IMF Survey: India Rebounds, Needs to Return to Reform Agenda
February 5, 2010
- Growth expected to be back at potential in 2010/11
- Conditions ripe for withdrawing monetary and fiscal stimulus
- Financial sector reform key to strengthening infrastructure
India was one of the first countries to emerge from the global crisis, but Asia’s third largest economy is now facing policy trade-offs earlier than other countries and should return to its longer-term reform agenda, according to the IMF.
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Advancing the financial reform agenda is viewed as critical to enable the big infrastructure boost that the government is planning to sustain rapid growth over the medium term.
In its annual review of the Indian economy, the Fund projects the country’s growth will rise from 6 ¾ percent in 2009/10 to 8 percent the following year, off the back of an expected pick-up in private consumption and investment.
“We believe this recovery will be driven by both private investment and consumption because corporate profits and employment prospects have recovered well,” said the IMF’s mission chief for India, Kalpana Kochhar.
“With India’s long-term prospects remaining strong and private sector balance sheets sound, we expect growth to be back at potential in 2010/11, even if advanced economies grow below trend, “ she added.
Exiting from stimulus
But alongside recovery, India’s policymakers are facing new challenges. Inflation is rising, partly due to increased food prices, but also because of demand pressures. In recent years, food production has failed to keep up with increased demand and this trend has been intensified by the poor monsoon and the cyclical recovery from the crisis.
With signs of the recovery becoming well entrenched, the IMF said that conditions were “ripe for a progressive normalization of the monetary stance.” It welcomed the recent decision by the Reserve Bank of India (RBI) to begin the process of monetary tightening, and called for a further gradual withdrawal of monetary accommodation that “will require fine judgments by the RBI.”
During the global crisis, India benefited from fiscal stimulus which was already in the pipeline and the authorities responded to the downturn with further injections of fiscal and monetary stimulus. But this has left the country with a double-digit deficit and public debt stands at close to 80 percent—one the highest levels in the emerging world.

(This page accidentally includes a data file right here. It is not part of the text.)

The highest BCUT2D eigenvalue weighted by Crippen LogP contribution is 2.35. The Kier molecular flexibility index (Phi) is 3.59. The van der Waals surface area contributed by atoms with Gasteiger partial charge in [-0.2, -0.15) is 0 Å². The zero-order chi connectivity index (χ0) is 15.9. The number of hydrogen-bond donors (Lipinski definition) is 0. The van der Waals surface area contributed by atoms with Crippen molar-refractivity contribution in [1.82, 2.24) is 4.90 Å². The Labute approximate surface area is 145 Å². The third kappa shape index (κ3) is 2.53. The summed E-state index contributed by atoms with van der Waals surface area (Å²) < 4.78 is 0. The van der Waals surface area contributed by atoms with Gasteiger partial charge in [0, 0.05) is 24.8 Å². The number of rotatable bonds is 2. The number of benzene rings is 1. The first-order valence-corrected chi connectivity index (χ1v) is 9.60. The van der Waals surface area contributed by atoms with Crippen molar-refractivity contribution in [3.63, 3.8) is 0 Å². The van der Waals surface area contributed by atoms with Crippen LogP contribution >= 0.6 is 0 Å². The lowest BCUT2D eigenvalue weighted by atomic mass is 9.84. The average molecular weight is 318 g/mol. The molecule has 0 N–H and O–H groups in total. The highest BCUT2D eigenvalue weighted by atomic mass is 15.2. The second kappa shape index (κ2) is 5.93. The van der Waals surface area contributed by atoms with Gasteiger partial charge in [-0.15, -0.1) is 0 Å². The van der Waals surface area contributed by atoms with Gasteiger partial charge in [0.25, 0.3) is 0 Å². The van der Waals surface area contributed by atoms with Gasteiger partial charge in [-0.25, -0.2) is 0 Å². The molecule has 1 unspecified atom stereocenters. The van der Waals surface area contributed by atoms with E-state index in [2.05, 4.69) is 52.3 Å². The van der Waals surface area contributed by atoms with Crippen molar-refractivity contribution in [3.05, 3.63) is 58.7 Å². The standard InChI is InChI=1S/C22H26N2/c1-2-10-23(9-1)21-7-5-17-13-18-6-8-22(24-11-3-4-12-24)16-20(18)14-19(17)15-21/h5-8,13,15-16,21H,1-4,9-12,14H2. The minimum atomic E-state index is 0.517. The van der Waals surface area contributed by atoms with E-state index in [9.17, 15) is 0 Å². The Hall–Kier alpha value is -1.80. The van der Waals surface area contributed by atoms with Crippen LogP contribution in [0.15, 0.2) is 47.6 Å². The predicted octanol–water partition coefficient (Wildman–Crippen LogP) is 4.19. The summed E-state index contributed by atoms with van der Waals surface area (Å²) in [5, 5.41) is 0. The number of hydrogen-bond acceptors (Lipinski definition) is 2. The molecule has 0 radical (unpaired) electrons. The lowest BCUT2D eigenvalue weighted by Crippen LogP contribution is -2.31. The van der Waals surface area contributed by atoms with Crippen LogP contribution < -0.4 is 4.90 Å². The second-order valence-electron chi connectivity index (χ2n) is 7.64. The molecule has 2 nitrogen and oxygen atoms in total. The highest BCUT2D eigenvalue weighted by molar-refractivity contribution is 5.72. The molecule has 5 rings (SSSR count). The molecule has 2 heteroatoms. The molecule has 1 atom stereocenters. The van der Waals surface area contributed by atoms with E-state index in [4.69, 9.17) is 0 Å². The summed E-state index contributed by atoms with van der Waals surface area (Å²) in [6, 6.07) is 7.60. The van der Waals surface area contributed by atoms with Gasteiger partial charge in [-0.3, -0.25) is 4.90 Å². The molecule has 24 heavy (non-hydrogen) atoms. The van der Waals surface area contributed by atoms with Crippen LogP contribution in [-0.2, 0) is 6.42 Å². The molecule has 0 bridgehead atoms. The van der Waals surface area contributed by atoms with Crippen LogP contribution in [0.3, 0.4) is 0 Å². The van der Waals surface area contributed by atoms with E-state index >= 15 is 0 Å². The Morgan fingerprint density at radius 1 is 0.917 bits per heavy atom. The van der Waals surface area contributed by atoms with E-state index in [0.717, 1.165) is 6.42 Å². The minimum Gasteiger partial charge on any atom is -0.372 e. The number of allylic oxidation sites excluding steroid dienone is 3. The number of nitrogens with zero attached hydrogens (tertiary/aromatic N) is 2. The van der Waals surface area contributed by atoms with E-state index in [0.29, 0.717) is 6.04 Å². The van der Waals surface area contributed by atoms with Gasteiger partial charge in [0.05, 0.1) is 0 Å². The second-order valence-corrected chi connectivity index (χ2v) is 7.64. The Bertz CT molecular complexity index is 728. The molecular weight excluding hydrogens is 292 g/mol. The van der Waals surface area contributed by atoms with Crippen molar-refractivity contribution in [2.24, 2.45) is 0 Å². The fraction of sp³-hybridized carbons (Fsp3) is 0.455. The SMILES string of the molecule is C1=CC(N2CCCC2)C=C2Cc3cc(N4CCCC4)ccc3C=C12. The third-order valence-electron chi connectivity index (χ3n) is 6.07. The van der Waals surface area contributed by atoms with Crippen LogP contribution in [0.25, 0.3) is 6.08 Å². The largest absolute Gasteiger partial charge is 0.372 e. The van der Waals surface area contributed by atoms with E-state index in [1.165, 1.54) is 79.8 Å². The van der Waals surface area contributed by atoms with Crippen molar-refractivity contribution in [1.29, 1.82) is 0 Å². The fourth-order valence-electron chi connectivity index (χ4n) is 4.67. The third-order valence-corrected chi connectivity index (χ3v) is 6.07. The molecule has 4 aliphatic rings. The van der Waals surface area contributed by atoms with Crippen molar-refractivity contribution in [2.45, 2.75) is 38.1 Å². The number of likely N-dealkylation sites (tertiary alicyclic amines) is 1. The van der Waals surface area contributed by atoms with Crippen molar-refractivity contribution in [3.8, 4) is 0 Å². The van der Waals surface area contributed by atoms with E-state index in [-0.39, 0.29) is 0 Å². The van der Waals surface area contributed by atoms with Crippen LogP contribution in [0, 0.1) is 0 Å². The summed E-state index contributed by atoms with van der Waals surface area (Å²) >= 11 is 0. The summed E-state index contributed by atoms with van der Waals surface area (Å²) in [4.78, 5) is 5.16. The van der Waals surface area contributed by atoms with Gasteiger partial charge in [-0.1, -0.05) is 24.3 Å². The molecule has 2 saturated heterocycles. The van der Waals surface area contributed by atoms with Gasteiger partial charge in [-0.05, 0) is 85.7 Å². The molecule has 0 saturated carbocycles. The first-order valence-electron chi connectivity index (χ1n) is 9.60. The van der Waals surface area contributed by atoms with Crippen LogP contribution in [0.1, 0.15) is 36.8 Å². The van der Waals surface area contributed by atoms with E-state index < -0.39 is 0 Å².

Tackling the deficit
The IMF welcomed measures announced by the Indian authorities to tackle the country’s ballooning deficit starting from the next budget. New Delhi plans to reduce the central government deficit by 1½ percentage points to 5½ percent of GDP in 2010, but further measures could be necessary, said the IMF’s mission chief.
“The authorities have some far-reaching revenue reforms in the pipeline which will certainly help in reducing the fiscal deficit by improving efficiency and compliance, but equally important is for them to implement reforms on the expenditure side,” said Kochhar.
She highlighted, in particular, the pressing need to tackle the inequitable distribution of subsidies. “Phasing out subsidies that mostly benefit the well-off while targeting support to the poor more directly, is not merely good for the bottom line, it is also necessary for social justice,” Kochhar added.
Financial sector reform
The IMF has identified the need for financial sector reforms to facilitate infrastructure investment and fiscal consolidation.
Currently, commercial banks in India are limited in what they can do because of the short-term nature of their deposits set against the long-term and risky needs of infrastructure projects.
“A deepening and widening of the financial system, including the further development of the corporate bond markets, are possible solutions. This would in turn require unshackling domestic institutional investors, and enhancing the role of foreign investors,” said Kochhar.
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